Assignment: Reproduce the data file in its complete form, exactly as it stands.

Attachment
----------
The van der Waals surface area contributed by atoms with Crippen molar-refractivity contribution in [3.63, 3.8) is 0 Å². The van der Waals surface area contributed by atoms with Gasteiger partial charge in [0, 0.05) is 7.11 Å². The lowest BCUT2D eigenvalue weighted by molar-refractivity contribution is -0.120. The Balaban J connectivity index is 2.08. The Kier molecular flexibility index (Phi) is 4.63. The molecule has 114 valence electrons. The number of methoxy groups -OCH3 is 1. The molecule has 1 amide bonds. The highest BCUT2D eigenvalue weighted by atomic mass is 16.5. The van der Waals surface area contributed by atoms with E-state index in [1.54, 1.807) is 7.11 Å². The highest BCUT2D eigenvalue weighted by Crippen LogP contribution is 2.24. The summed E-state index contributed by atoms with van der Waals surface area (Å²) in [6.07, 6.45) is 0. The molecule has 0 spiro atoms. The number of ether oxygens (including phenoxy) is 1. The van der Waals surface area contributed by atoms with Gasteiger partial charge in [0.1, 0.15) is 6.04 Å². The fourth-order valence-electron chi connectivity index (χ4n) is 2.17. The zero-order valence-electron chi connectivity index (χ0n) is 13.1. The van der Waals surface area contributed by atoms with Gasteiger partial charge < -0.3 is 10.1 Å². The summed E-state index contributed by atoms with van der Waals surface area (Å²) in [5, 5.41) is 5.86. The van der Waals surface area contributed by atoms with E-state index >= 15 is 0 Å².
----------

The van der Waals surface area contributed by atoms with Crippen molar-refractivity contribution in [3.63, 3.8) is 0 Å². The van der Waals surface area contributed by atoms with Gasteiger partial charge in [0, 0.05) is 7.11 Å². The lowest BCUT2D eigenvalue weighted by molar-refractivity contribution is -0.120. The Balaban J connectivity index is 2.08. The Kier molecular flexibility index (Phi) is 4.63. The molecule has 114 valence electrons. The number of methoxy groups -OCH3 is 1. The molecule has 1 amide bonds. The highest BCUT2D eigenvalue weighted by atomic mass is 16.5. The van der Waals surface area contributed by atoms with E-state index in [1.54, 1.807) is 7.11 Å². The highest BCUT2D eigenvalue weighted by Crippen LogP contribution is 2.24. The summed E-state index contributed by atoms with van der Waals surface area (Å²) in [6.07, 6.45) is 0. The molecule has 0 spiro atoms. The number of ether oxygens (including phenoxy) is 1. The van der Waals surface area contributed by atoms with Gasteiger partial charge in [0.1, 0.15) is 6.04 Å². The fourth-order valence-electron chi connectivity index (χ4n) is 2.17. The zero-order valence-electron chi connectivity index (χ0n) is 13.1. The van der Waals surface area contributed by atoms with Gasteiger partial charge < -0.3 is 10.1 Å². The summed E-state index contributed by atoms with van der Waals surface area (Å²) in [5, 5.41) is 5.86. The van der Waals surface area contributed by atoms with E-state index >= 15 is 0 Å².